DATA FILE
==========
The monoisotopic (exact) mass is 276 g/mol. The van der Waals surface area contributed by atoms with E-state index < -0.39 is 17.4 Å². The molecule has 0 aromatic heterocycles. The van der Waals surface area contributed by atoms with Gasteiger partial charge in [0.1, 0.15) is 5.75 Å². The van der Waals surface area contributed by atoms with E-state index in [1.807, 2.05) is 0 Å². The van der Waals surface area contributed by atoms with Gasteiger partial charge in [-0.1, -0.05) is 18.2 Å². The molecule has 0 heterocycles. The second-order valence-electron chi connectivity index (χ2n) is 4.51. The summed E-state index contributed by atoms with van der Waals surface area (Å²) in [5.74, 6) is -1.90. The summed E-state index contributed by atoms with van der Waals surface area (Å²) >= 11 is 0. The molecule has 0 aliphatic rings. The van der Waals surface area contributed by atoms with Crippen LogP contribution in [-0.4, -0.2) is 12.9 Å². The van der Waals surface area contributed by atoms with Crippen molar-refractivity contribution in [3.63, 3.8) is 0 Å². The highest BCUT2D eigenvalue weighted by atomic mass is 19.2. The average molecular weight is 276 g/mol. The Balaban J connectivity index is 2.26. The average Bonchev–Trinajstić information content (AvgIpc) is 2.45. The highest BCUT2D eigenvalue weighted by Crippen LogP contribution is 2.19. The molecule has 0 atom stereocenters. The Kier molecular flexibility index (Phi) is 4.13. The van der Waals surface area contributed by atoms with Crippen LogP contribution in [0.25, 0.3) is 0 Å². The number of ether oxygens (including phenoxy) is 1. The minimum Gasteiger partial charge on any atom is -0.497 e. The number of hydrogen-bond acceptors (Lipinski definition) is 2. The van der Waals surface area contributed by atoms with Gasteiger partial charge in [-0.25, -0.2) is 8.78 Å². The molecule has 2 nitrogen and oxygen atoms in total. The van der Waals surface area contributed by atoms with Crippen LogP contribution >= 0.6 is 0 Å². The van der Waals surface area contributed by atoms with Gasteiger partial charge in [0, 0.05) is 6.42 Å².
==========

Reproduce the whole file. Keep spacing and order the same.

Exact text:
The monoisotopic (exact) mass is 276 g/mol. The van der Waals surface area contributed by atoms with E-state index < -0.39 is 17.4 Å². The molecule has 0 aromatic heterocycles. The van der Waals surface area contributed by atoms with Gasteiger partial charge in [0.1, 0.15) is 5.75 Å². The van der Waals surface area contributed by atoms with E-state index in [1.807, 2.05) is 0 Å². The van der Waals surface area contributed by atoms with Gasteiger partial charge in [-0.1, -0.05) is 18.2 Å². The molecule has 0 heterocycles. The second-order valence-electron chi connectivity index (χ2n) is 4.51. The summed E-state index contributed by atoms with van der Waals surface area (Å²) in [5.74, 6) is -1.90. The summed E-state index contributed by atoms with van der Waals surface area (Å²) >= 11 is 0. The molecule has 0 aliphatic rings. The van der Waals surface area contributed by atoms with Crippen LogP contribution in [-0.4, -0.2) is 12.9 Å². The van der Waals surface area contributed by atoms with Crippen molar-refractivity contribution in [3.63, 3.8) is 0 Å². The highest BCUT2D eigenvalue weighted by atomic mass is 19.2. The average molecular weight is 276 g/mol. The Balaban J connectivity index is 2.26. The average Bonchev–Trinajstić information content (AvgIpc) is 2.45. The highest BCUT2D eigenvalue weighted by Crippen LogP contribution is 2.19. The molecule has 0 atom stereocenters. The Kier molecular flexibility index (Phi) is 4.13. The van der Waals surface area contributed by atoms with Crippen LogP contribution in [0.25, 0.3) is 0 Å². The number of ether oxygens (including phenoxy) is 1. The minimum Gasteiger partial charge on any atom is -0.497 e. The number of hydrogen-bond acceptors (Lipinski definition) is 2. The van der Waals surface area contributed by atoms with Gasteiger partial charge in [-0.25, -0.2) is 8.78 Å². The molecule has 2 nitrogen and oxygen atoms in total. The van der Waals surface area contributed by atoms with Crippen LogP contribution >= 0.6 is 0 Å². The van der Waals surface area contributed by atoms with Gasteiger partial charge in [0, 0.05) is 6.42 Å².